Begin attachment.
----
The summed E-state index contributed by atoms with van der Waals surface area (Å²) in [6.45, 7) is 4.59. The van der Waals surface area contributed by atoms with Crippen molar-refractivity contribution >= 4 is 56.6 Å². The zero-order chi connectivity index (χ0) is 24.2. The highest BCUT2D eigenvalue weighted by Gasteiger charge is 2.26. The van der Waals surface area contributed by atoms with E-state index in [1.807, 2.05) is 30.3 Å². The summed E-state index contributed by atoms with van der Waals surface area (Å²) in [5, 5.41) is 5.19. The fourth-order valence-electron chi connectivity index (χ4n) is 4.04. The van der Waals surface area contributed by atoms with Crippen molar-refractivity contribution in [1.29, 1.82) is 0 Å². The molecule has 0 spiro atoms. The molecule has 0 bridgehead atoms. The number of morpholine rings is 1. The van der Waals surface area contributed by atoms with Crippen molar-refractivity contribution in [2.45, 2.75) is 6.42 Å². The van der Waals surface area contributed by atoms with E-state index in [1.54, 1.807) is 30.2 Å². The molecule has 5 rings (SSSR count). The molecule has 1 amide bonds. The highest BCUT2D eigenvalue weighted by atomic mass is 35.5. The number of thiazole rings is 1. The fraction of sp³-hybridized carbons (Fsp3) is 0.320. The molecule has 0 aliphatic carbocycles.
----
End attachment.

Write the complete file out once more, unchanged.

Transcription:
The summed E-state index contributed by atoms with van der Waals surface area (Å²) in [6.45, 7) is 4.59. The van der Waals surface area contributed by atoms with Crippen molar-refractivity contribution >= 4 is 56.6 Å². The zero-order chi connectivity index (χ0) is 24.2. The highest BCUT2D eigenvalue weighted by Gasteiger charge is 2.26. The van der Waals surface area contributed by atoms with E-state index in [1.807, 2.05) is 30.3 Å². The summed E-state index contributed by atoms with van der Waals surface area (Å²) in [5, 5.41) is 5.19. The fourth-order valence-electron chi connectivity index (χ4n) is 4.04. The van der Waals surface area contributed by atoms with Crippen molar-refractivity contribution in [1.29, 1.82) is 0 Å². The molecule has 0 spiro atoms. The molecule has 0 bridgehead atoms. The number of morpholine rings is 1. The van der Waals surface area contributed by atoms with Crippen molar-refractivity contribution in [2.45, 2.75) is 6.42 Å². The van der Waals surface area contributed by atoms with E-state index in [1.54, 1.807) is 30.2 Å². The molecule has 5 rings (SSSR count). The molecule has 1 amide bonds. The highest BCUT2D eigenvalue weighted by atomic mass is 35.5. The number of thiazole rings is 1. The fraction of sp³-hybridized carbons (Fsp3) is 0.320. The molecule has 0 aliphatic carbocycles.